A homeless man is without shelter as rain storms sweep the Bay Area, after his tent caught fire early Tuesday morning in a possible case of arson.

Amos Howard, a U.S. Army veteran who has been living in a tent outside a church at 18th Street and South Van Ness Avenue, said he suspects two men set fire to his tent intentionally. Police and fire officials say the incident is still under investigation and could not provide any details about what might have caused it.

Howard, who was not injured in the fire, told police and Mission Local that he had been “out recycling” on Monday evening and upon returning to his tent after midnight found two men standing close by.

“They were covered up – I couldn’t see them. I asked what they were doing and they said ‘Just chilling,’” recounted Howard, adding that he overheard one of the men say that he had placed something behind Howard’s tent.

A police report of the incident indicates that Howard had been inside of his tent when he heard two men congregating behind it. Police report that Howard told the men “not to do drugs back there.”

Howard said the men left after he started questioning them. He then entered his tent and noticed the odor of “something burning.”

“The lord spoke to me and told me to get out, so I did,” said Howard. Minutes after exiting his tent, Howard said he heard a “loud boom.”

“It was an explosion. And then it started burning. When it exploded the whole tent went up in flames,” said Howard. “I just stood back and said ‘Oh god, what can I do?’ There’s nothing I could do. I just had to let it go.”

Police and fire officials responded to reports of a small fire at 12:41 a.m. on January 3 outside the St. Charles Borromeo Parish at 713 South Van Ness Ave., and found that the tent had been set ablaze.

Police have not reported any arrests in the ongoing investigation and will not say whether they suspect arson. Officer Robert Rueca, a spokesperson for the San Francisco Police Department, said Howard told responding officers on Tuesday that “someone had set fire to his tent.”

“He may have had a conversation with a couple of people. But the victim didn’t exactly see the people that he had the conversation with starting the fire,” said Rueca, adding that the incident is being treated as a “fire investigation.”

Howard, for his part, said the fire was retaliation after he stopped a man from breaking into cars in the area. On New Year’s Day, Howard said an unidentified man attempted to break into a car parked on 18th Street, right across where his tent had been located.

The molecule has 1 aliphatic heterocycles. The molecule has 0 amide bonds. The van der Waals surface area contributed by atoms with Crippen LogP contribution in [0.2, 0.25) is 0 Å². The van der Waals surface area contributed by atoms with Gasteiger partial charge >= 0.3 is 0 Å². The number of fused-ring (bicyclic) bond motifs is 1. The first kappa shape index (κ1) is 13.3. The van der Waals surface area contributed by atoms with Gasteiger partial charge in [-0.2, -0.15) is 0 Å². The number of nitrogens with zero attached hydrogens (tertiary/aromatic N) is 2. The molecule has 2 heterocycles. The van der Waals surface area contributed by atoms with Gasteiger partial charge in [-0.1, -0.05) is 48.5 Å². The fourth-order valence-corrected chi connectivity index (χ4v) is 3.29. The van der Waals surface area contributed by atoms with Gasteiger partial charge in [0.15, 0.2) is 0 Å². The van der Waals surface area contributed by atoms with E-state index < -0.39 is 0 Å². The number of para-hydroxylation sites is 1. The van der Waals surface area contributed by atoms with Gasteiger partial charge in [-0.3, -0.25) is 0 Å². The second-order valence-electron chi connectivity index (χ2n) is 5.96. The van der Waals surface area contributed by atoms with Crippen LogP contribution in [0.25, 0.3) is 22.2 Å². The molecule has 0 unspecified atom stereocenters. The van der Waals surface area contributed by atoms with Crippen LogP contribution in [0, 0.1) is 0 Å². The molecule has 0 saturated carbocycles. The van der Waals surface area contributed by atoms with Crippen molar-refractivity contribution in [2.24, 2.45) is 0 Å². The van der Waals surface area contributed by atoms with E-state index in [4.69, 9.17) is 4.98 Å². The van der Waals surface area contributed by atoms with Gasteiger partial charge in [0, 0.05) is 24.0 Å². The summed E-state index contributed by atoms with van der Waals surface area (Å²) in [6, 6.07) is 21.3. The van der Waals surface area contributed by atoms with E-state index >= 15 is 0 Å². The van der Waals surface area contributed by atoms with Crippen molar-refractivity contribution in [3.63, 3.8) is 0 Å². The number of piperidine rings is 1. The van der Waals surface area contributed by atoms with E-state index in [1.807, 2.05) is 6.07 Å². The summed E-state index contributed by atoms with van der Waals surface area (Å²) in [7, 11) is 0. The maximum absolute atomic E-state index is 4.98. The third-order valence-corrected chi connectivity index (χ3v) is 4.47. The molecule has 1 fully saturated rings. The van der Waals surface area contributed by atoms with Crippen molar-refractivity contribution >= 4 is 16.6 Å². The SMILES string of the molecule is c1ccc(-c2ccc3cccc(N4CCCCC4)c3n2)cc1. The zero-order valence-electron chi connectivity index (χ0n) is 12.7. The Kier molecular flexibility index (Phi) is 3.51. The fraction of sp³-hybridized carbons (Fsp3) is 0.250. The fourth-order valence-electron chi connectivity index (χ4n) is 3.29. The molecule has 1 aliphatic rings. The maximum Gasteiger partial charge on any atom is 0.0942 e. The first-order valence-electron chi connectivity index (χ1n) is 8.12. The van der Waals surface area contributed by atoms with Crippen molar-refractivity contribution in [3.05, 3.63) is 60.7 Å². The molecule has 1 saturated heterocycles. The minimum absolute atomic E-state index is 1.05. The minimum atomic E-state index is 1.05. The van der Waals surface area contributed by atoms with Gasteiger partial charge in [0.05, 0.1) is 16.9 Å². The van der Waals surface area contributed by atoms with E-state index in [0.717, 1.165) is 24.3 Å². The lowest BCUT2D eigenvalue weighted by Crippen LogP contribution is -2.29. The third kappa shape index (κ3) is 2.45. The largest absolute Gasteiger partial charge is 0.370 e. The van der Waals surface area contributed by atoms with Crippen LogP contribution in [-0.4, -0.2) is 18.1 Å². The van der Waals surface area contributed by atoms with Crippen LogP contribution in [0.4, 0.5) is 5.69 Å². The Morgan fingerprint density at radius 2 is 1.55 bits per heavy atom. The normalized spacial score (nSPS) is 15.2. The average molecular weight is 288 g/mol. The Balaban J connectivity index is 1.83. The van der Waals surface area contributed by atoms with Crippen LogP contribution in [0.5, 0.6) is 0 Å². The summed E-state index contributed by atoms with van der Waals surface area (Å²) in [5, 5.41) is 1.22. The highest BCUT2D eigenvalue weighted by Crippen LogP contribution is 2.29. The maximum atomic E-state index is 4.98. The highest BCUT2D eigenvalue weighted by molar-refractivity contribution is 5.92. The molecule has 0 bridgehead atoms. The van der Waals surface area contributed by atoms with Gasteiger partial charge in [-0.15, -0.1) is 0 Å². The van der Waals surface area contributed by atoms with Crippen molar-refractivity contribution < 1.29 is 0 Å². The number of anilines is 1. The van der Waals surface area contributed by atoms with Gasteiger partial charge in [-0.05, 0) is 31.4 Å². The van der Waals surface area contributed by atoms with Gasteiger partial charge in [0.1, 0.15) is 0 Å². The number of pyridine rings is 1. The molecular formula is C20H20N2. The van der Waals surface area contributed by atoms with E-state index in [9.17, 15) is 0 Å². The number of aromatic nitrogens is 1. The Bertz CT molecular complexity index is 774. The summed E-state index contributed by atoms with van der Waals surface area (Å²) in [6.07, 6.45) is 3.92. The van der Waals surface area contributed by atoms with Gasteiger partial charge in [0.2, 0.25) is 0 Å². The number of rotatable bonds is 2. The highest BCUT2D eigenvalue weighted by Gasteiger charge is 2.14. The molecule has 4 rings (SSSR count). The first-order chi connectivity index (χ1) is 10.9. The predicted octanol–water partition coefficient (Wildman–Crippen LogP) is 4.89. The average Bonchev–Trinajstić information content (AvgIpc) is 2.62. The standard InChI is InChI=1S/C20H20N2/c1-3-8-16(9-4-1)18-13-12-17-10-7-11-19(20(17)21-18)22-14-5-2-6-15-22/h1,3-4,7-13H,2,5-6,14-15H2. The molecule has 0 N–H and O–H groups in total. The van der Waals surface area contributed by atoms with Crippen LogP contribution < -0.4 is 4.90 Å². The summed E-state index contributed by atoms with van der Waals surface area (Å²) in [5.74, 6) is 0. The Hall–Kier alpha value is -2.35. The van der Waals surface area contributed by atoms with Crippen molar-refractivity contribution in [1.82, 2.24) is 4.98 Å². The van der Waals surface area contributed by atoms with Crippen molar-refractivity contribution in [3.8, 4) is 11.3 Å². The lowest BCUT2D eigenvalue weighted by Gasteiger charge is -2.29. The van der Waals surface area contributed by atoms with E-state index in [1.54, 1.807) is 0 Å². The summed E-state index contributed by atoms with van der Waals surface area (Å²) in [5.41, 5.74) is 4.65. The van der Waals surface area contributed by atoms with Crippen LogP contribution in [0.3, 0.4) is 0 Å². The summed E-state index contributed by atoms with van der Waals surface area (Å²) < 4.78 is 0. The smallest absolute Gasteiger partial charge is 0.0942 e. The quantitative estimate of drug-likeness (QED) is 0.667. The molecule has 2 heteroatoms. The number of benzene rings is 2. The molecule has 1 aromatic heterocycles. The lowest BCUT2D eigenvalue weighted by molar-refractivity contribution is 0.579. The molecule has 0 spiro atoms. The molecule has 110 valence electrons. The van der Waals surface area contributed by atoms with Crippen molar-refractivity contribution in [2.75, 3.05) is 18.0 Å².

“I told him ‘You’re not doing this. Leave the car alone, it’s not yours, get away from it,’” said Howard. His attempt at running the car robber off was met by threats, he said.

“He said, ‘I’m gonna get you,” said Howard, adding that he was unable to identify the alleged suspect. “Then last night, [my tent] blew up. So he meant what he said.”

It is unclear if Howard was offered shelter or other services by responding police. Rueca, of the police department, said that it is protocol for responding officers to connect homeless individuals in crisis to services, but that an offer was not documented in the police report regarding the incident.

Howard said he hasn’t received any offer of shelter or help.

Photo by Laura Waxmann

Photo by Laura Waxmann

The morning after the fire, Howard lay underneath a tarp in the midst of scorched debris. The wall of the side of the church next which he had been camping also sustained fire damage.

“I lost everything,” he said, adding that his tent, sleeping bag, wallet, phone, and ID have been destroyed.

In December, Howard, who has been homeless for some two years following an eviction from a single room occupancy hotel in the Mission, spoke with Mission Local about his struggle with finding housing and navigating city services.

He had been camping alongside the side parish since December 2015, even obtaining permission from its pastor, Father John Jimenez. It was in the church’s shadows that Howard felt safe, he told Mission Local then.

Here is a video Mission Local did in late December on Amos and his experience on the street:

Now, Howard said he will likely leave the church’s sidewalk and camp elsewhere.

“I don’t feel safe staying here,” he said. “Whoever that was, they were trying to hurt me.”

Kelley Cutler, a human rights organizer with the San Francisco Coalition on Homelessness, said that violence against and among homeless individuals is common and often goes unreported. While working in the Tenderloin, Cutler said she has seen several cases in which the sleeping bags of homeless campers were set on fire while their occupants were fast asleep.

“People don’t understand when you don’t have a locked door, that there is a vulnerability there,” she said, adding that homeless campers are often targeted because of “stigma and alienation.”

“It is not socially acceptable to be talking hatefully or poorly about different groups but when it comes to people experiencing homelessness, it’s more acceptable to be hating on them and to demonize them,” she said. “So often, [the victims] don’t even report it. They feel like it’s pointless.”

With the city’s shelter wait list exceeding 1,000 people last month for the first time, limited city resources make it unlikely that Howard will find shelter for the night unless city services – or good samaritans – step in, said Cutler.
Howard, who for now remains on 18th Street at South Van Ness Avenue, said he is in need of a tent, sleeping bag, and warm clothing.